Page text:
the award, JACK thanked ART and PPB, and responded with an
excellent and profound commentary on Today’s Radio and Television Industry.
Night co-Chairs LINA ROMAY and RAY BRIEM did it again March 25.
The guest was new member PAUL PUMPIAN. PUMPIAN says that “a funny
thing happened to me—most of my journey
through life has been propelled through laughter.” A writer in radio and
television for forty-five years, he worked with Pat Buttram
for many years, and with Milton Berle for ten years.
He also did commercials with Mel Blanc. He worked on a two-hour Bob Hope show
and the Bob Hope Bicentennial and did “Lucy Returns to NBC.” Born in Baltimore, he served in the Army in Texas and Kentucky and occupation duty in Germany. Returning to civilian life, he studied TV and motion
picture writing and production at the University of North Carolina. Migrating to New York, he worked with Woody Allen, did PR work creating
jokes for Broadway columnists and had three national magazine short stories
published. Then on to Las Vegas as PR for the Flamingo Hotel.Hollywood
followed with countless writing assignments for the great and near great. His
many-faceted career includes a comedy album, industrial films, script doctor
for Sugar Babies, writing for daily newspaper comic strips and even
entering the horse world breeding and showing appaloosas. A
truly entertaining guest with a truly “funny,” fantastic life.RAY
and LINA announce that stage, screen and TV actor DICK VAN PATTEN
will be the Nostalgia Night guest May 27. That’s May 27 at the PPB Clubroom on
the lower level of Washington Mutual, Sunset and Vine. Doors open at and close promptly at BE THERE.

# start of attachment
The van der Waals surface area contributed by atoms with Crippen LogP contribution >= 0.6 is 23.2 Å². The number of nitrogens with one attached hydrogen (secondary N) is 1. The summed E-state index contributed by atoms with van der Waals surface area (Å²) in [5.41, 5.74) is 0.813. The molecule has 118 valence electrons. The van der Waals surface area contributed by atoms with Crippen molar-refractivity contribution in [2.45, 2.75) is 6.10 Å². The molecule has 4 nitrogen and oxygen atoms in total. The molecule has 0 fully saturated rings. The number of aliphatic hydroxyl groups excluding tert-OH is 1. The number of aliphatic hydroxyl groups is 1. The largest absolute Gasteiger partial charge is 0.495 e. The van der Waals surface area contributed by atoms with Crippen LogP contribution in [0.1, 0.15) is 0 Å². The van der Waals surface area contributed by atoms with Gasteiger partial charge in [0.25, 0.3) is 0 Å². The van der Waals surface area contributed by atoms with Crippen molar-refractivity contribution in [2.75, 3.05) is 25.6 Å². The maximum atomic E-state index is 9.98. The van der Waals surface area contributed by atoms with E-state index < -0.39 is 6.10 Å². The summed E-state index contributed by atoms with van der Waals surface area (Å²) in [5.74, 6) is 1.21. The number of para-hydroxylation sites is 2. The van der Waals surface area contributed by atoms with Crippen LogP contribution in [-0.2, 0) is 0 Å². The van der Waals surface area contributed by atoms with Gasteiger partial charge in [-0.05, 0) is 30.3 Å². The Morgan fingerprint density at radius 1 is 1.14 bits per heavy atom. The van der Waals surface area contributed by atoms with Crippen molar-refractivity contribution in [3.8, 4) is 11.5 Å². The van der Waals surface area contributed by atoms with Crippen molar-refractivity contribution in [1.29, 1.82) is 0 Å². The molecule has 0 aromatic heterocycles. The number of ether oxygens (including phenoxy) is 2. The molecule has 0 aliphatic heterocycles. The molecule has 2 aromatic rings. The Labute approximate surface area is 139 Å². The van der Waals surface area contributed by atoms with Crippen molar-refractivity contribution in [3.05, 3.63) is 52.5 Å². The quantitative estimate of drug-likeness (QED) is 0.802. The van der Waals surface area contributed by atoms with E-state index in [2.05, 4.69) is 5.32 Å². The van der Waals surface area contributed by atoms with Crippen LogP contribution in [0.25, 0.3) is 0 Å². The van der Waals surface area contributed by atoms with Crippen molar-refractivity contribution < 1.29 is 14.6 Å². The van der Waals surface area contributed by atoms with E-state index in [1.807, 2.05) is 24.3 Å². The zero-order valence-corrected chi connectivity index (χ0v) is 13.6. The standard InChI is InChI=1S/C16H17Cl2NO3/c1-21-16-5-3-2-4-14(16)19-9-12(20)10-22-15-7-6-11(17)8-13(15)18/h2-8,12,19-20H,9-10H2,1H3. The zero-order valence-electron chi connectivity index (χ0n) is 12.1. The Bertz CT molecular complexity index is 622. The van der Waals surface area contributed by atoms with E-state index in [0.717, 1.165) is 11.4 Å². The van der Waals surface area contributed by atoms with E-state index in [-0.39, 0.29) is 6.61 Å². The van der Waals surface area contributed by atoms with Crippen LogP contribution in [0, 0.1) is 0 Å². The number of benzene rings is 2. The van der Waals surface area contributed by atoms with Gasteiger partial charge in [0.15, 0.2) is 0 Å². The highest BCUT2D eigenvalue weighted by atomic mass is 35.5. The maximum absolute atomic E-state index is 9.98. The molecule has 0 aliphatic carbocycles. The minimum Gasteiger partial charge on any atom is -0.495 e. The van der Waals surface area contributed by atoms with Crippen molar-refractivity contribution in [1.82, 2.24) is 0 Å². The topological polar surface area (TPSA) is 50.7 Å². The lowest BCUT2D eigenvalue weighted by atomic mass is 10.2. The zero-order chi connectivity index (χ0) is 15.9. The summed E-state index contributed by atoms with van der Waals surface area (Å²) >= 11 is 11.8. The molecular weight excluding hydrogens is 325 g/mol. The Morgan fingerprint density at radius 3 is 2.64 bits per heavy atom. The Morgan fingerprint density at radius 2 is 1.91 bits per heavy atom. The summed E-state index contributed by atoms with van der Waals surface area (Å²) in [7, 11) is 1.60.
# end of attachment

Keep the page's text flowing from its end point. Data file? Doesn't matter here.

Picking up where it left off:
Board member AARON RUBEN gave a great acceptance
speech at the TV Land Awards at the Palladium in March, when he was given the
Legend Award for "The Andy Griffith Show." The awards were unusually
festive with dinner tables filled with elegantly-dressed greats.
New member ROSS EASTTY missed the January luncheon, as
he and his wife, Letty, were vacationing in the Philippines. SHIRLEY MITCHELL LIVINGSTON off
to New York in March for a round of shows and other activities. She was
accompanied by Ginny Mancini.
CLIFF CORDER is out of retirement thanks to Board member EWING
"Lucky" BROWN who cast him as Gilroy in his movie, Dismembered.
CLIFF is now represented commercially by Paula Soreson of
Coast-to-Coast and theatrically by Helen Barkan at Aimée. PPBer MARCGRAUE's
recording studio got a nice mention on the front page of Variety in
February. ED HAMMOND, archivist for Ralph Edwards Productions, spent two
weeks on Vancouver
March visiting with wife, Soula's, family. It was a belated honeymoon.
Musical man JOE HARNELL got mentions in the L.A.
Times recently as the late Peggy Lee's conductor, once as José
HARNELL, then a correction to JOE.
PPBer mystery writer ROBERT LEVINSON has a busy
schedule.His latest book, Ask a Dead Man, came out in December, and in
April he performed his second stint as writer-producer of the annual
"Edgar" Awards gala at the Grand Hyatt in New York. MARY DORR had
a busy and successful February ramrodding the Excellence in Media 27th annual
International Angel Awards. The program gave out fourteen Gold Angels and ninety-one
ELAYNE BLYTHE, founder/president of the Film Advisory Board, celebrated